Starting a business as a veteran? Try these resources
Want to start a business? If you’re a veteran Stephanie Bates from Military Travel Mama shares some resources that might help you.
It’s no secret that the government doesn’t always take care of its veterans as well as it should. The VA is proof positive of that – at least there are changes coming there.
However, there are ubiquitous business initiatives which can be pursued using benefits from your time in the military. There are discounts that become available, and other diverse resources.
Veterans can save up to 10% on cellular services
Consider cellular service, as an example. Businesses who seek a veteran’s discount can get as much as 10% off their monthly bill. If you’re spending $1k a month on multiple lines for your business, that will save you $1,200 a year. (Here’s a list of businesses which offer military discounts.)
That said, it’s important to note that veteran benefits aren’t the only resources available. True, they will give you some small level of edge, and in terms of business partnerships, your previous military history—or even continuing history—can be invaluable.
There are many other small business owners who have been through the armed services. When they find out you are one of their number, that can be good for business.
But you can’t always depend on benefits, and you can’t always depend on relationships. You can, however, depend on this reality: a will makes a way, and all businesses have something they can bring to the table that others can’t.
So, with this in mind, here are some small-business optimization strategies that might help you.
How to use technology wisely to save money
First, consider the technological component. Cloud computing gives you the ability to outsource your internal servers in a way which provides you greater computational ‘firing power’ at a reduced overall expense, making it possible for even smaller businesses to legitimately compete with larger enterprises.
Internet of Things (IoT) tech is additionally contributing to decentralized internet solutions, which make it possible for you to outsource the cost of your internal office. You can have remote employees just sign in on the web from wherever they’ve got a trustworthy connection. Now you save on the cost of renting office space.
Use BYOD (Bring Your Own Device), and you can even outsource the cost of end-user equipment. As an added bonus, studies show BYOD ultimately initiates greater productivity in employees. Giving them greater freedom and autonomy in work decisions turns out to be a positive work incentive – go figure!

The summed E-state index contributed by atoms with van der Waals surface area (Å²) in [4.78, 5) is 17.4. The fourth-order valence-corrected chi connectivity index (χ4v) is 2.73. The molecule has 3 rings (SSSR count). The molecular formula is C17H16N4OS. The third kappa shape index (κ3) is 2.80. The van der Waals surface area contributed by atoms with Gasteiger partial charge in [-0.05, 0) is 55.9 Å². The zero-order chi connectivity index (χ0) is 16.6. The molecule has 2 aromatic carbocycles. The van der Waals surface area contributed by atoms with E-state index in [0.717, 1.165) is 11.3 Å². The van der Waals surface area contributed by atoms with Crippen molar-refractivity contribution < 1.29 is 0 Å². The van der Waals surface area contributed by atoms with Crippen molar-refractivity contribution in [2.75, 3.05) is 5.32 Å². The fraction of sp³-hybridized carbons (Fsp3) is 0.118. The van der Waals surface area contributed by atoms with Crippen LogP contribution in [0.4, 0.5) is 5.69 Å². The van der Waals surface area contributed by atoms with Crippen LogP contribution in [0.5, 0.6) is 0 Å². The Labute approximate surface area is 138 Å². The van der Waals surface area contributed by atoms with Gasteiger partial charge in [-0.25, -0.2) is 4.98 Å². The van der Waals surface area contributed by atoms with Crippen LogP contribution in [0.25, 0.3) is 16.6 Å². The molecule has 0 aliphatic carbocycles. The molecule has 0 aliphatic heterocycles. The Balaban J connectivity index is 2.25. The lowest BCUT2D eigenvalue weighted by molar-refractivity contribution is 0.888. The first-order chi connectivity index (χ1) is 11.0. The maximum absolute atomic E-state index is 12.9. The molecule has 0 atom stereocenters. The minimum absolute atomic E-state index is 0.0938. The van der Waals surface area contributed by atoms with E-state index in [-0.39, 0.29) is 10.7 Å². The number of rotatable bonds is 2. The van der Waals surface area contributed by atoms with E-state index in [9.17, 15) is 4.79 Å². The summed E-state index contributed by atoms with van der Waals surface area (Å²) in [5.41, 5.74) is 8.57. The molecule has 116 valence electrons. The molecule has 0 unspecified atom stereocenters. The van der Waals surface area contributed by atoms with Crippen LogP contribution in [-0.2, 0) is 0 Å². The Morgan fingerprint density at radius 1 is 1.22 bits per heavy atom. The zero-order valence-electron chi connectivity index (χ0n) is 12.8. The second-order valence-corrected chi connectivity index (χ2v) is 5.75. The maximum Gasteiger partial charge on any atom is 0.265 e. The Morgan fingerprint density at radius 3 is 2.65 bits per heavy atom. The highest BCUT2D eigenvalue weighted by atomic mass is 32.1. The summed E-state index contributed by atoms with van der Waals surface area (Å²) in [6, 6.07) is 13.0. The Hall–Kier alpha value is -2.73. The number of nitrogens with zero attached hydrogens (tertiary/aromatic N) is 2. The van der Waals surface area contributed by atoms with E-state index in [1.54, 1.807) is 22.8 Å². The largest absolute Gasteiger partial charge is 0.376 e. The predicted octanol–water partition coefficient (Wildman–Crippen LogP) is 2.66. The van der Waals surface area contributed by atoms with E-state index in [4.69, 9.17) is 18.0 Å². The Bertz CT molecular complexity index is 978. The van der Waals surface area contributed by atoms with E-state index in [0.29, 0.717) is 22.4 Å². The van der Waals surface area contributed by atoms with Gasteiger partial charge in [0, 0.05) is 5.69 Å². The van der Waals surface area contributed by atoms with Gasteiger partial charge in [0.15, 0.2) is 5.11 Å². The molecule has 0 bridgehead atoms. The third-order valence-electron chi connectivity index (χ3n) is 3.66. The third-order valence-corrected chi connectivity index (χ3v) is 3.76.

Use your military background as a business theme
Speaking of tactics which enable employees naturally, you might give your small business a sort of military theme. Likely those with whom you run the business will themselves have some military history. That does tend to be the case, if only because civilians don’t tend to have the same capacity for work military men end up with.
If this is the case, think of it as an advantage on which you can capitalize. For example, you might provide challenge coins as awards, recognition, or means of identification. As it turns out, challenge coins have a long history, and have always had a multitude of purposes. Co-opting them into your small business could work well for you.
Success comes through continuous hard work
The truth of the matter is this: there are always different ways to go about different businesses. It is unlikely the objectively ‘best’ means of operation is even attainable in a universe rife with entropy and its associated fallout. So whatever works best for you may not work best for a business focusing on the same sort of revenue generation.
There are things which have an axiomatic, objective quality, though. Hard work will always yield some profit, even if it’s only in terms of experience. Additionally, true riches come through continuous work over the long-term. Fly-by-night schemes produce returns which disappear just as quickly.
Stephanie Bates is a military spouse and travel and food blogger at Military Travel Mama.
Photo by Shari Sirotnak